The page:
[rfc][icedtea-web] Runtime refresh of JNLPPolicy

Jiri Vanek jvanek at redhat.com
Thu Mar 13 07:29:07 UTC 2014

On 03/12/2014 04:29 PM, Andrew Azores wrote:

The idea and code looks ok, but I have an fault in mind:

When some applet is already running - and have some permissions already. You visit new applet, set 
different permissions for it and you reload the permissions, will not the running applet be affected 
by those new too?

When they do not share match in codebases, that probably do not hurt, but if they do?

The possible fix may be permissions per classloader. It would be probably right thing, but it scares me.

> Hi,
> This patch adds a method to JNLPRuntime to allow the Policy object to be refreshed, and adds logic
> to the JNLPPolicy class (of which the runtime's Policy reference is an instance) to:
> 1) be able to refresh its permissions from the user's policy file
> 2) read from the policy file on a per-codebase basis, not only per applet JAR location
> It also adds logic to JNLPClassLoader.SecurityDelegate to call the new JNLPRuntime method when the
> applet is to be run sandboxed, to ensure that this is done with the current policy, not an older
> cached copy in case there have been changes since the JVM was started.
> These changes are in support of later patches which will add a way to launch PolicyEditor from the
> fully and partially signed applet warning dialogs. Without the ability to refresh, the JVM needs to
> be restarted before those changes can take effect, which is not good for usability (users have to
> restart their browser). Without the ability to actually check by codebase rather than full JAR url,
> the user policy files will be much more complex than planned, and for users to set custom permission
> levels per-applet will be much more difficult to use.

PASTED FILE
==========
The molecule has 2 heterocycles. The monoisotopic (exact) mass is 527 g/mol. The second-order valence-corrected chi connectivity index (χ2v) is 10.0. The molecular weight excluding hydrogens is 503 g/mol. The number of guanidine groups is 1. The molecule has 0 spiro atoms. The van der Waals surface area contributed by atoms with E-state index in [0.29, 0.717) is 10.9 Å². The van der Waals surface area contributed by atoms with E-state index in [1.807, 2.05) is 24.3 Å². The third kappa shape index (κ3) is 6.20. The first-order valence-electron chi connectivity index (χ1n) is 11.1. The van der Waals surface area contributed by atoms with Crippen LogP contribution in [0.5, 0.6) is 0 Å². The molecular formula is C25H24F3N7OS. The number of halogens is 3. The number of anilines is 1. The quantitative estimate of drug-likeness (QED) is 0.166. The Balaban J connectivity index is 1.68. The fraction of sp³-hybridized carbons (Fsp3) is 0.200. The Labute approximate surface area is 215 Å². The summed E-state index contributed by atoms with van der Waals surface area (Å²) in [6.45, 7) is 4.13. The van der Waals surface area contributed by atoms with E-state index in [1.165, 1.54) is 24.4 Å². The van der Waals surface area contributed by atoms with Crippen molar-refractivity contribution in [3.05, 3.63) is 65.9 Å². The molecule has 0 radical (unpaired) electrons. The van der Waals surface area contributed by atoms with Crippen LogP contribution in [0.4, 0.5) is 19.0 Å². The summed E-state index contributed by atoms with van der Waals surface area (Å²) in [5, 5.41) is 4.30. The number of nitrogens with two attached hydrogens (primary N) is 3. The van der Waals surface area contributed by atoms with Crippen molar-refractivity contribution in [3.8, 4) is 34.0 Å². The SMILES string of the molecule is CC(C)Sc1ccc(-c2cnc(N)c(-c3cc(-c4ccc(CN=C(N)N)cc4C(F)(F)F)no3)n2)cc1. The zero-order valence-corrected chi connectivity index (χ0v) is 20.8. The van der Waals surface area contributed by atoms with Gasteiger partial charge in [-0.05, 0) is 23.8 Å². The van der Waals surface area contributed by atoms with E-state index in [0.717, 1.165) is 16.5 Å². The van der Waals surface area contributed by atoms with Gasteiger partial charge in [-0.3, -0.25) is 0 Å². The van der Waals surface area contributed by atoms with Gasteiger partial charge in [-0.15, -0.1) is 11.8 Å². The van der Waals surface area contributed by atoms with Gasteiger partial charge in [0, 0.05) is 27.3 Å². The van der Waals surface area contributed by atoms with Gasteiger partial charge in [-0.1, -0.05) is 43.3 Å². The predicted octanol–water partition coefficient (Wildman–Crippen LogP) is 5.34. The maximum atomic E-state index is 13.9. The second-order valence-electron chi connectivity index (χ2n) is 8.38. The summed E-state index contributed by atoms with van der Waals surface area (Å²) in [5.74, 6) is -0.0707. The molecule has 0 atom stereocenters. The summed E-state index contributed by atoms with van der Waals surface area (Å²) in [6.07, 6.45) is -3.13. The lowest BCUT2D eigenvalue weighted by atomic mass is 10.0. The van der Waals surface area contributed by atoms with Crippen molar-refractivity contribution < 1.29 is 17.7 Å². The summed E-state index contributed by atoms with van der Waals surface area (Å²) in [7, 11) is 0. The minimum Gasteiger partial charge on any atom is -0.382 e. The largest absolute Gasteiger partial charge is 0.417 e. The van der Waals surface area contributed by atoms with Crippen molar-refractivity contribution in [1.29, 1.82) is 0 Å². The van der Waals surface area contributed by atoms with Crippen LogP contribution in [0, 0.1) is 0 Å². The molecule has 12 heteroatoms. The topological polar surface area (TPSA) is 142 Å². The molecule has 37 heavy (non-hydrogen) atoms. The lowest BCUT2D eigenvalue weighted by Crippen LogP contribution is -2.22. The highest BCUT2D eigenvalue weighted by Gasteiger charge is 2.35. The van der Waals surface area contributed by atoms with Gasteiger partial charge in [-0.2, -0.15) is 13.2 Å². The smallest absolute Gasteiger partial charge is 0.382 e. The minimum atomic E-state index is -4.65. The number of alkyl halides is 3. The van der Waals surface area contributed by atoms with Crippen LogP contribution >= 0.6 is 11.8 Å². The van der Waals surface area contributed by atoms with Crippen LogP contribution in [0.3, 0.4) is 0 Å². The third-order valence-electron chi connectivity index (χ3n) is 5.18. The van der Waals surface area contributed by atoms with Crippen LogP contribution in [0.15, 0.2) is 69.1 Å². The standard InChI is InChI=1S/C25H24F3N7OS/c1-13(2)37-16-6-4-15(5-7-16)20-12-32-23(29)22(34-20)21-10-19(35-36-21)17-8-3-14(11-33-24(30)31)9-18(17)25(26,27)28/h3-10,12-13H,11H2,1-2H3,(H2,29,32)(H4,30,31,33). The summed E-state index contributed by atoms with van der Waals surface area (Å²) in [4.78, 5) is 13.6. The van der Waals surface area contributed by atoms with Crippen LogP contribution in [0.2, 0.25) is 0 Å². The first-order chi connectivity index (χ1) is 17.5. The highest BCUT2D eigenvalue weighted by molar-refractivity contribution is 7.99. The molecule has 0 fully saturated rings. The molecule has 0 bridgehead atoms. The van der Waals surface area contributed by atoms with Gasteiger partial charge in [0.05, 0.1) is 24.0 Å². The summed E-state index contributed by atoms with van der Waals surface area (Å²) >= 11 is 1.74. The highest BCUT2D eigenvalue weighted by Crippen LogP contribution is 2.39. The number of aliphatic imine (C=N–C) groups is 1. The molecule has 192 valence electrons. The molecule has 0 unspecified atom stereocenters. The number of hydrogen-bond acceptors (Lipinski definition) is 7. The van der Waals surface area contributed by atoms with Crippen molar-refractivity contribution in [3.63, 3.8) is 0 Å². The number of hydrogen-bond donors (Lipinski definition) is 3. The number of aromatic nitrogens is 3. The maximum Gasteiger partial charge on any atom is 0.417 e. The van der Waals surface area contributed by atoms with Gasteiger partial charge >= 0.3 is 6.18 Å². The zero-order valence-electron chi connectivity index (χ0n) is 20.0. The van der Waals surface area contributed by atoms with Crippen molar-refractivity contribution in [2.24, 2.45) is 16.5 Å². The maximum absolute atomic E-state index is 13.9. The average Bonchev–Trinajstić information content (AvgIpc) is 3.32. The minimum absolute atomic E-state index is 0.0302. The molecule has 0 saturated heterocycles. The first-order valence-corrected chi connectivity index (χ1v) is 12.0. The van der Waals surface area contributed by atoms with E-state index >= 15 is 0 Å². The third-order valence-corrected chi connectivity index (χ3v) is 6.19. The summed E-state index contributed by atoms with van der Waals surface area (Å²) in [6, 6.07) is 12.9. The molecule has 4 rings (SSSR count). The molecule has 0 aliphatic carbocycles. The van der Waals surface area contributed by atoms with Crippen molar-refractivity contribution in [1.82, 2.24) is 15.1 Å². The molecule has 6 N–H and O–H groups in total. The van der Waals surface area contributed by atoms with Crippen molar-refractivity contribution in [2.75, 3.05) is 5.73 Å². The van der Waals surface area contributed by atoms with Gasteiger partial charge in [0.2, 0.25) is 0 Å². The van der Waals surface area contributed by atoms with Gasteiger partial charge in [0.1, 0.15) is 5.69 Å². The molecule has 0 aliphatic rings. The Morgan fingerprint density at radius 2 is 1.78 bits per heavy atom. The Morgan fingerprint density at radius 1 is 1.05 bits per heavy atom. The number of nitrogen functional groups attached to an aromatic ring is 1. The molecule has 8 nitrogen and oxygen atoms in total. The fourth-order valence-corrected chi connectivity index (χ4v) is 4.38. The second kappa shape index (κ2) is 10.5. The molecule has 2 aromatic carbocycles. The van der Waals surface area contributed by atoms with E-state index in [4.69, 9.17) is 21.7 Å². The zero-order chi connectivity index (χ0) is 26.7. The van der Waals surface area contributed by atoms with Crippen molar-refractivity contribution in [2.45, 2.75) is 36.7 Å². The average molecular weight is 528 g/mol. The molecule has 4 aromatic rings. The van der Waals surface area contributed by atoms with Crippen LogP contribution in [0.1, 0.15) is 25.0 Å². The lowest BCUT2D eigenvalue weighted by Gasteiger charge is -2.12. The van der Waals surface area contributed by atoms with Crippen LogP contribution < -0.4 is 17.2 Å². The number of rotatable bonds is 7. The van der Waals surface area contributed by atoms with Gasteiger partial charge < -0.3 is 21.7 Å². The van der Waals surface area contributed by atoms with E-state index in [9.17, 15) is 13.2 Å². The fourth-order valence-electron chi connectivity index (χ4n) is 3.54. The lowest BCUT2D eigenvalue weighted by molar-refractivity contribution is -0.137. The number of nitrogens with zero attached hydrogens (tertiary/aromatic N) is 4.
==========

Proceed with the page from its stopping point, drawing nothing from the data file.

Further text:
> Manual testing:
> (with patch applied)
> 1) Ensure your policy file is either empty or at least does not contain an entry to match the test
> applet
> 2) Visit http://caff.de/applettest/Signed.html and run the applet sandboxed
> 3) Verify that the applet may not print nor save. Close the applet but do not exit the browser.
> 4) Add the following to your policy file:
> grant codeBase "http://caff.de/applettest/" {
>      permission java.lang.RuntimePermission "queuePrintJob";
>      permission java.util.PropertyPermission "*", "read";
> };
> 5) Without closing your browser, restart the applet (refresh the page, or open a new tab and visit
> again)
> 6) Verify that the applet may now cause a print dialog to appear, but still cannot save files
> With patch not applied, granting the applet codebase these permissions does not work, so grant the
> same permissions but to all applets. Check that making this change to the policy file without
> restarting the JVM does not actually grant the permissions to the applet, and restarting the JVM
> does grant them.
> Automated testing:
> Working on it, but not sure if it's actually doable. I need a way to keep the JVM running between
> runs of an applet, which I don't know if we can do. Any ideas?
> Thanks,

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